ENRICHMENT (Take home activity)
It would be great to have the students create their own resume and encode it directly on a computer. If
ever the students would have access to a computer, remind them of the following format in creating a
good resume:
Resume fonts & sizes:
a. The most common font to use is Times New Roman, in black and size 12 points.
b. Other serif fonts (with tails) to consider that are easy to read include: Georgie, Bell MT,
Goudy Old Style, Garamond.
c. Popular sans serif (no tails) fonts include: Arial, Tahoma, Century Gothic and Lucida
Sans.

Teacher Tip:
Students may cite a specific job or
university they want to apply for from an
announcement
in
the
Classified
Advertisement
section
of
the
newspaper. You may want to have them
do a simulation where students create
their
own
resumes,
given
the
advertisement
as
a
prospective
opportunity.

READING AND WRITING


d. Any of the above fonts would be reasonable for a resume as long as you consistently use
one font only.
e. Make your headings and name stand out, think of your resume like a blog post or
newspaper article.
f. Make headlines bold, Italicize, capitalize or underline. And feel free to increase the font
size to 14-16 points.
g. Try and keep your resume to one page, leave the reader wanting to know more.
Resume formats:
Resume formats are a bit more debatable than resume font or size. But, obviously you want the most
important information first.
a. Contact information. List your full name, address and contact information at the top of the
page. You should center the information and be sure to bold and capitalize your name.
b. Value statement. State the role you are applying for and what values you bring to the job.
Objectives state what you are trying to accomplish, value statements explain why you
should be hired.
c. Core strength. List industry keywords and specific skill-sets that pertain to your job and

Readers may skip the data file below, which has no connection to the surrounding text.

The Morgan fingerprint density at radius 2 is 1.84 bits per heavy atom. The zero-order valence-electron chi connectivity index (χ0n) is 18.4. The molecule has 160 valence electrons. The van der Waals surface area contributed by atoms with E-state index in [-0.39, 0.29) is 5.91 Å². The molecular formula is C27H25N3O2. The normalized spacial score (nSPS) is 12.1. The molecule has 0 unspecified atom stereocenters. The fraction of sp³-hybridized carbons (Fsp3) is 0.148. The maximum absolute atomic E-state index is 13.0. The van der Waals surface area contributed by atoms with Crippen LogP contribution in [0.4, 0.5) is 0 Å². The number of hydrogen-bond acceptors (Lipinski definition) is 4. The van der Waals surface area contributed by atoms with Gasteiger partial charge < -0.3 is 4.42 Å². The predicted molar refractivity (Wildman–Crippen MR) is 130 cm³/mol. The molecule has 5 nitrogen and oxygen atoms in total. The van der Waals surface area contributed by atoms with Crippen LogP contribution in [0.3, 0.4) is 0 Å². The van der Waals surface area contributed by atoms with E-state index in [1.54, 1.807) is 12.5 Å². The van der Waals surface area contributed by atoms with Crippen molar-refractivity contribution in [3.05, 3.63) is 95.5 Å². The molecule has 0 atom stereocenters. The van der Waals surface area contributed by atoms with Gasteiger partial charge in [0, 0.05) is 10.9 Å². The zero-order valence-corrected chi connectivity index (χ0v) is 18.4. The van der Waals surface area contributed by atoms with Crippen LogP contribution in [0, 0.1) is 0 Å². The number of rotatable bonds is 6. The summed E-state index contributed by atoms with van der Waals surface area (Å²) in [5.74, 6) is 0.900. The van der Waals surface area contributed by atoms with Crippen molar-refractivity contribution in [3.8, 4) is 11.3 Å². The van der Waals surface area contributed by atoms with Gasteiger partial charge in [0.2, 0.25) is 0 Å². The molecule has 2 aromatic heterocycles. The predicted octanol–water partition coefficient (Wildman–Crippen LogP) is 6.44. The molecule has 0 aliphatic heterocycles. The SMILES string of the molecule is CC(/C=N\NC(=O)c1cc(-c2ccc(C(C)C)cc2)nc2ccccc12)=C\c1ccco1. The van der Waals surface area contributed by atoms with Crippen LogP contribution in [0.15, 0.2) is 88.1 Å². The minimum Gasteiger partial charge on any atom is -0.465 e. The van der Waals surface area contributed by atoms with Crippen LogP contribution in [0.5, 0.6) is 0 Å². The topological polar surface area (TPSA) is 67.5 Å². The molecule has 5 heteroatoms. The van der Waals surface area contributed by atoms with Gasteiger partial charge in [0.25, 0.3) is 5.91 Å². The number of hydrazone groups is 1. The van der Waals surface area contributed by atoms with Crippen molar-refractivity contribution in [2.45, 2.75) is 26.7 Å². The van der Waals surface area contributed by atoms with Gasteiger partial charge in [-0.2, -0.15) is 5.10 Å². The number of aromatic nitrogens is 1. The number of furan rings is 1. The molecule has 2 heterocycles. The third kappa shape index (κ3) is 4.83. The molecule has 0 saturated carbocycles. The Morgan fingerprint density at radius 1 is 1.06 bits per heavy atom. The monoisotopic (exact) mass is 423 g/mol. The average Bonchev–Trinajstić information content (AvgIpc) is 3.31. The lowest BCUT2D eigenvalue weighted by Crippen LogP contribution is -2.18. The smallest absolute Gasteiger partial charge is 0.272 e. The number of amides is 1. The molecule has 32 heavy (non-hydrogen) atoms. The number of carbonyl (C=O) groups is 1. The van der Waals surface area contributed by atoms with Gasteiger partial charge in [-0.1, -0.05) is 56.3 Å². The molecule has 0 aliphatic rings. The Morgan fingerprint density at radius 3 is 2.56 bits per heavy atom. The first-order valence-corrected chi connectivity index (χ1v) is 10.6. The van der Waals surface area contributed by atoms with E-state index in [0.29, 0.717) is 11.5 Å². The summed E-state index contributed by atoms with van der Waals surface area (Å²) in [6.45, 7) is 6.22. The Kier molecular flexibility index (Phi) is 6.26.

industry. This is a high level overview of your qualifications and industry knowledge.
d. Experience. However, if education is not the strongest component of your resume, go
ahead and list your experience first, starting with your most current job and all your
responsibilities.
e. Education. Clearly state your schooling from the most recent institution youve attended,
with all dates, locations and certification received.
f. Honors & awards. After education and experience, you can list your professional skills
and any relevant awards or certifications.
EVALUATION
Provide the students with a sample of a resume for critique. They are needed to highlight the areas for
improvement and the strong points of the resume. They will then rewrite the sample resume in a
separate sheet of paper. (See Appendix B at the end of this lesson.)

Teacher Tip:
It is better to have quantitative
comments than qualitative grades for
this evaluation. Students might have
different takes on editing the resumes
(they might not be able to see all strong
points and areas for improvement). The
important thing is that they start to
recognize the importance of the resume,
and how it can be improved.

READING AND WRITING


APPENDIX A: From Harvard Law School
Bernard Koteen Office of Public Interest Advising (OPIA)
Below is a list of action verbs to assist you in describing your experiences and accomplishments:
accelerated
accomplished
achieved
acquired
activated
adapted
adjusted
administered
advised
allocated
analyzed
annotated
anticipated
applied
appraised
arranged
articulated
assembled
assessed
assigned
authored
balanced
briefed
budgeted
built
catalogued
categorized
chaired
clarified
cleared
coded
collaborated

compared
compiled
completed
composed
computed
conducted
consolidated
constructed
contacted
continued
contracted
convened
conveyed
coordinated
corresponded
counseled
created
critiqued
decided
defined
delegated
delivered
demonstrated
derived
designed
detected
determined
developed
devised
directed
distributed
drafted

edited
educated
effected
elicited
encouraged
established
evaluated
examined
executed
exhibited
expanded
expedited
experienced
experimented
explained
explored
facilitated
figured
financed
focused
forecasted
formed
formulated
fostered
founded
functioned
generated
governed
grouped
guided
helped
identified

illustrated
immunized
implemented
improved
increased
informed
initiated
instituted
instructed
interpreted
interviewed
introduced
invented
investigated
judged
led
listened
maintained
managed
marketed
mastered
measured
mediated
modeled
modified
molded
monitored
motivated
named
negotiated
observed
obtained
wrote

operated
ordered
organized
originated
outlined
oversaw
perceived
performed
persuaded
planned
planted
presented
presided
printed
produced
protected
provided
publicized
questioned
raised
recommended
recorded
recruited
reduced
rendered
repaired
reported
represented
reproduced
researched
resolved
responded
verified

restored
retained
retrieved
reviewed
revised
rewrote
routed
scheduled
searched
selected
served
shaped
shared
showed
simplified
solicited
solved
specified
spoke
stimulated
structured
studied
supervised
supported
synthesized
targeted
taught
tested
trained
translated
tutored
updated
utilized

READING AND WRITING


APPENDIX B: Sample Resume for Evaluation